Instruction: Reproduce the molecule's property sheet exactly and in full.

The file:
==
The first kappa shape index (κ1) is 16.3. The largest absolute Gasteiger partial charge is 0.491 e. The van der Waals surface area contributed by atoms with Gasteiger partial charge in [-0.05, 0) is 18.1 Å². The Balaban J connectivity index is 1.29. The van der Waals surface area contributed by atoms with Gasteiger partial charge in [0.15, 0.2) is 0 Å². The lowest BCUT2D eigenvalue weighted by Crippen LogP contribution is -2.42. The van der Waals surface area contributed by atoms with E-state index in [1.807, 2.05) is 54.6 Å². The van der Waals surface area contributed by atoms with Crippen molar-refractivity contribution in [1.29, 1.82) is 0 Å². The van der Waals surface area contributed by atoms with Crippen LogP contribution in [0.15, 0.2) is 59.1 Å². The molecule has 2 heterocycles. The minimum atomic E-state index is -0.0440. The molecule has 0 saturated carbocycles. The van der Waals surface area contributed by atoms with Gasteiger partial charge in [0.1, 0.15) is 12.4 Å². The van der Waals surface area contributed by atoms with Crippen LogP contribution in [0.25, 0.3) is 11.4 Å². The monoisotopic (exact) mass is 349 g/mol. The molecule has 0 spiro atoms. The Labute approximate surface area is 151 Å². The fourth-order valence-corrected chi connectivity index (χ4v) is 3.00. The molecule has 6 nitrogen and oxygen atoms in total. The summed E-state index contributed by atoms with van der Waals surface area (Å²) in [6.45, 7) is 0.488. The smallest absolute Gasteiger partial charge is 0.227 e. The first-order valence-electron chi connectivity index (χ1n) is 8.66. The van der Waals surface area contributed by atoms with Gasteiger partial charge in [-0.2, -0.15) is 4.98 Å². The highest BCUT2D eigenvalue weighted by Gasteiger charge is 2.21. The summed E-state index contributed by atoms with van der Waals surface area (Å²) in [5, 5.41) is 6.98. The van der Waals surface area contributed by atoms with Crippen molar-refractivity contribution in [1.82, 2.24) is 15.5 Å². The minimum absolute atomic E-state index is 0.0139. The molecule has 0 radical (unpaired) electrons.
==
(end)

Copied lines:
The first kappa shape index (κ1) is 16.3. The largest absolute Gasteiger partial charge is 0.491 e. The van der Waals surface area contributed by atoms with Gasteiger partial charge in [-0.05, 0) is 18.1 Å². The Balaban J connectivity index is 1.29. The van der Waals surface area contributed by atoms with Gasteiger partial charge in [0.15, 0.2) is 0 Å². The lowest BCUT2D eigenvalue weighted by Crippen LogP contribution is -2.42. The van der Waals surface area contributed by atoms with E-state index in [1.807, 2.05) is 54.6 Å². The van der Waals surface area contributed by atoms with Crippen molar-refractivity contribution in [1.29, 1.82) is 0 Å². The van der Waals surface area contributed by atoms with Crippen LogP contribution in [0.15, 0.2) is 59.1 Å². The molecule has 2 heterocycles. The minimum atomic E-state index is -0.0440. The molecule has 0 saturated carbocycles. The van der Waals surface area contributed by atoms with Gasteiger partial charge in [0.1, 0.15) is 12.4 Å². The van der Waals surface area contributed by atoms with Crippen LogP contribution in [0.25, 0.3) is 11.4 Å². The monoisotopic (exact) mass is 349 g/mol. The molecule has 0 spiro atoms. The Labute approximate surface area is 151 Å². The fourth-order valence-corrected chi connectivity index (χ4v) is 3.00. The molecule has 6 nitrogen and oxygen atoms in total. The summed E-state index contributed by atoms with van der Waals surface area (Å²) in [6.45, 7) is 0.488. The smallest absolute Gasteiger partial charge is 0.227 e. The first-order valence-electron chi connectivity index (χ1n) is 8.66. The van der Waals surface area contributed by atoms with Gasteiger partial charge in [-0.2, -0.15) is 4.98 Å². The highest BCUT2D eigenvalue weighted by Gasteiger charge is 2.21. The summed E-state index contributed by atoms with van der Waals surface area (Å²) in [5, 5.41) is 6.98. The van der Waals surface area contributed by atoms with Crippen molar-refractivity contribution in [1.82, 2.24) is 15.5 Å². The minimum absolute atomic E-state index is 0.0139. The molecule has 0 radical (unpaired) electrons.